If you suspect you have dengue fever, seek medical attention promptly, especially if you develop severe symptoms or if you live in or have recently traveled to an area with known dengue transmission. Early detection and medical care can help prevent complications and improve outcomes.

How to Diagnose the Dengue Fever?

Diagnosing dengue fever involves a combination of clinical evaluation, symptom assessment, and laboratory tests. Since dengue fever shares symptoms with other viral infections, a proper diagnosis is essential for appropriate management. Healthcare professionals use the following methods to diagnose dengue fever:

Clinical Evaluation: The doctor will review your medical history and conduct a physical examination. They will ask about your symptoms, recent travel history (as dengue is common in specific regions), and potential exposure to mosquitoes.

Blood Tests:

  1. Dengue Virus Nucleic Acid Detection (PCR): This test detects the presence of the dengue virus’s genetic material (RNA) in the blood. It is most effective during the first few days of symptom onset.
  2. Rapid Test Kits (Dengue Serology Test): This test checks for dengue-specific antibodies (such as IgG, IgM) and antigens (such as NS1) in the blood, which the body produces in response to the infection. It can be used in the later stages of the disease when the virus may no longer be detectable in the blood by PCR. The serology test can differentiate between current and past dengue infections.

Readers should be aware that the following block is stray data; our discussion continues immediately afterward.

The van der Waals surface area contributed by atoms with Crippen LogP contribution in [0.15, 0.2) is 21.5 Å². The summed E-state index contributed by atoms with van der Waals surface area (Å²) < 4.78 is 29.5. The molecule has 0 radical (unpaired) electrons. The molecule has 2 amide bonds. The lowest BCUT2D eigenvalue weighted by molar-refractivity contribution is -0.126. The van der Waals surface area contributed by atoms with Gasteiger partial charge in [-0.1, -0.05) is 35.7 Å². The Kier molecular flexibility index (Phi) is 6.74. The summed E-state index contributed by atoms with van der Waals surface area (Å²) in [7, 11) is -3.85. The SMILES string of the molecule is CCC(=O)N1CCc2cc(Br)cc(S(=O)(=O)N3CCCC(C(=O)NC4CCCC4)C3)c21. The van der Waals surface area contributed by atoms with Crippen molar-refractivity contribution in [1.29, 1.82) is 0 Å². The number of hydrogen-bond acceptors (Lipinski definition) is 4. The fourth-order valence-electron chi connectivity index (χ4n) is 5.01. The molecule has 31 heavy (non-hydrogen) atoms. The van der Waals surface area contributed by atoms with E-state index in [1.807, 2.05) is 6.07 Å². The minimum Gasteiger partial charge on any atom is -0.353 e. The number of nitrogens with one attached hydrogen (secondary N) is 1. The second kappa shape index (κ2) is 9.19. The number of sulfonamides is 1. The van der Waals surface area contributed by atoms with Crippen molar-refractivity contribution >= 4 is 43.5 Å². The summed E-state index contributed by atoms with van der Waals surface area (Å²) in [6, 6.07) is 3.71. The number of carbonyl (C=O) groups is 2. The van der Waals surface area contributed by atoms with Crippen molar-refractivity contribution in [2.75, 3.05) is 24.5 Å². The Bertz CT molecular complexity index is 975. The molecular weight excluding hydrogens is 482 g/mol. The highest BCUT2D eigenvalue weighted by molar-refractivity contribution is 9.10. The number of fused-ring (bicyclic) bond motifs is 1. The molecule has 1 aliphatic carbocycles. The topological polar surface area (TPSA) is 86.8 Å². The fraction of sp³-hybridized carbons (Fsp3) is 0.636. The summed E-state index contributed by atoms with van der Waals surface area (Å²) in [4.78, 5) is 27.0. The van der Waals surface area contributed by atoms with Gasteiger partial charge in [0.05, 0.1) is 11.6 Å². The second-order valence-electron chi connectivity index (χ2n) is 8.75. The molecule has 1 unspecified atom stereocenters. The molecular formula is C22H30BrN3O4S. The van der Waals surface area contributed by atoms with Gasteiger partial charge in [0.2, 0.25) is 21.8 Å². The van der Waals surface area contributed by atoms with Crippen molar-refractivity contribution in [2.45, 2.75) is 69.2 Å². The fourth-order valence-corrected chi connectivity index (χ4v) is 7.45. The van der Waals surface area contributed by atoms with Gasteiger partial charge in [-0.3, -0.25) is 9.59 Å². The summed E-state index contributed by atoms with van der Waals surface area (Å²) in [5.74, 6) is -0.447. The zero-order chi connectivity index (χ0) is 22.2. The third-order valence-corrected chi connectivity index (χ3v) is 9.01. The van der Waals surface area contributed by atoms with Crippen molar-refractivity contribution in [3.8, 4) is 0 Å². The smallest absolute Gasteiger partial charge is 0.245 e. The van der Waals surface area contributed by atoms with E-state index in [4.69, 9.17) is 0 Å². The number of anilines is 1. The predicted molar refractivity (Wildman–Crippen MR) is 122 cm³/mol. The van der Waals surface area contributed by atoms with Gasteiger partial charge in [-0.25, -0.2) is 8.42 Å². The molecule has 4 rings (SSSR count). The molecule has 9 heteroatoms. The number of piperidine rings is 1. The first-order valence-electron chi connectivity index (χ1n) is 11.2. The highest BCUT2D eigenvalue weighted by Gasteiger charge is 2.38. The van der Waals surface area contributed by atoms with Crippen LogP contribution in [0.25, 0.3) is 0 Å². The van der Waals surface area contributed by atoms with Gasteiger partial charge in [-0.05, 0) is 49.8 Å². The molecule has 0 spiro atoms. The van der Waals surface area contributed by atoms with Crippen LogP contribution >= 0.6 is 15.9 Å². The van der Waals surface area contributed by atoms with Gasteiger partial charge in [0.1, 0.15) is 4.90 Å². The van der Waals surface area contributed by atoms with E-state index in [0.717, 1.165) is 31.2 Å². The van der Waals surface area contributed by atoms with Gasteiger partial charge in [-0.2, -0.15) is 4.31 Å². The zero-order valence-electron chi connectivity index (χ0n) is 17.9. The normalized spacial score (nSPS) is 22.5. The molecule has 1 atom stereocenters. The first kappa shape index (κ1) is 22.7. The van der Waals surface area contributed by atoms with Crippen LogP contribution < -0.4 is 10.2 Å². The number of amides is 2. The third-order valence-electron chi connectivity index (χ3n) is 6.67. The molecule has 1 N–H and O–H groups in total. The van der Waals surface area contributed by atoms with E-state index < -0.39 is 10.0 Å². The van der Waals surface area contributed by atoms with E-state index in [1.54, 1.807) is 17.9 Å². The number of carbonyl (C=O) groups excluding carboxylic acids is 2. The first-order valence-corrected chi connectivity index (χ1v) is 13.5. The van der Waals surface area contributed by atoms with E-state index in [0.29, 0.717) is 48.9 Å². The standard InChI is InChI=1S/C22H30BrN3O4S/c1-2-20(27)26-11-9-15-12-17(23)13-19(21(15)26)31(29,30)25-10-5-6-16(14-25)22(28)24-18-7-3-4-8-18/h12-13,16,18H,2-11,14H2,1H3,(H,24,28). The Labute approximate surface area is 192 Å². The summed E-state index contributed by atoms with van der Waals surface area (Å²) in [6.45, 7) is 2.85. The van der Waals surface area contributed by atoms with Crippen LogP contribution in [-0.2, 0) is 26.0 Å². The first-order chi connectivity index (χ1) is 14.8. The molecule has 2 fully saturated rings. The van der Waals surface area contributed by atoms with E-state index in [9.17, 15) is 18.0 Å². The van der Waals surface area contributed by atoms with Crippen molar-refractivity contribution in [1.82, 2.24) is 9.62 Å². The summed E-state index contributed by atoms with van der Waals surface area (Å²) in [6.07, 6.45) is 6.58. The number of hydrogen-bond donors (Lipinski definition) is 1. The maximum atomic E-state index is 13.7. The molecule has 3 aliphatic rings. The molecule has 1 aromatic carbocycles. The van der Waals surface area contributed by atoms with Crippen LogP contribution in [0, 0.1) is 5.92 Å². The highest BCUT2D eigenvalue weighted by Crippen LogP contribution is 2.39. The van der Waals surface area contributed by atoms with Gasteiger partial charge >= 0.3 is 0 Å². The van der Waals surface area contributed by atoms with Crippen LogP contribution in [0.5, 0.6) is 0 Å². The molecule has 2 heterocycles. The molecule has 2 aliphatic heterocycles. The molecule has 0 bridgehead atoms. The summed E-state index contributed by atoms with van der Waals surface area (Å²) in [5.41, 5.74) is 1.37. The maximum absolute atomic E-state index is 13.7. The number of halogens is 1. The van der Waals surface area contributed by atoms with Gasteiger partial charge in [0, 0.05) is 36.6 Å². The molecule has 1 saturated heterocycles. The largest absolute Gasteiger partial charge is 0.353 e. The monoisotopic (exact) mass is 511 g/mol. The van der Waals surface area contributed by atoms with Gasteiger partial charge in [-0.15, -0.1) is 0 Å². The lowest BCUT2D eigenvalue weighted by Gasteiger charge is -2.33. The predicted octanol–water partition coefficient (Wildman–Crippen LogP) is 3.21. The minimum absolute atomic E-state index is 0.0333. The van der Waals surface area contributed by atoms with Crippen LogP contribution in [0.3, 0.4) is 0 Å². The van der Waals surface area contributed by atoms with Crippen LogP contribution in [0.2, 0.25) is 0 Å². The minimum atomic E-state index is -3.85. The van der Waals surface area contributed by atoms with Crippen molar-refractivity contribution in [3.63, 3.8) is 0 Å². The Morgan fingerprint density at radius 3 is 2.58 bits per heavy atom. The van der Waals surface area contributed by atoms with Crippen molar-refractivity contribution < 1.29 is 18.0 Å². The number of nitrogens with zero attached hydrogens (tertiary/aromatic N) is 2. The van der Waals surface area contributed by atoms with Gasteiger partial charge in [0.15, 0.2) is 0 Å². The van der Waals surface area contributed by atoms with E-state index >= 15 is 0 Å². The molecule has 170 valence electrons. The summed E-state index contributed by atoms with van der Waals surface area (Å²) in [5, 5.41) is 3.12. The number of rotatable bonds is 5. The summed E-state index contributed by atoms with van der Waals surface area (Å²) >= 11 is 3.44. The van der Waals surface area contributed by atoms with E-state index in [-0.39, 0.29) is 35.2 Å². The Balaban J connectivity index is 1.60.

3. Platelet Count: Dengue fever often causes a drop in platelet levels (thrombocytopenia). A simple blood test can check your platelet count, and low platelet levels may indicate dengue fever.

How to Use the Dengue Virus Rapid Test Kit?

Dengue Virus Rapid Test Kits are designed to detect the presence of specific dengue virus antibodies or antigens in a person’s blood. It can help distinguish between primary and secondary dengue infections, is simple, safe, and accurate, and results are available in minutes. Here is how to use a Dengue Virus Rapid Test Kit, step by step:

  1. Read the Instructions: Before starting the test, carefully read the instructions provided with the test kit. Pay attention to the expiration date, storage conditions, and any special considerations mentioned in the instructions.
  2. Gather Materials: Ensure you have all the necessary materials provided in the test kit. This usually includes the test device, a sample collection device (such as a lancet or dropper), a buffer solution, etc.
  3. Wash Hands: Thoroughly wash your hands with soap and water before handling the test kit to avoid contamination.
  4. Prepare the Sample: Follow the instructions to collect the sample (whole blood, serum, plasma) using the provided sample collection device.


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Figure 2: Display of Sample Collection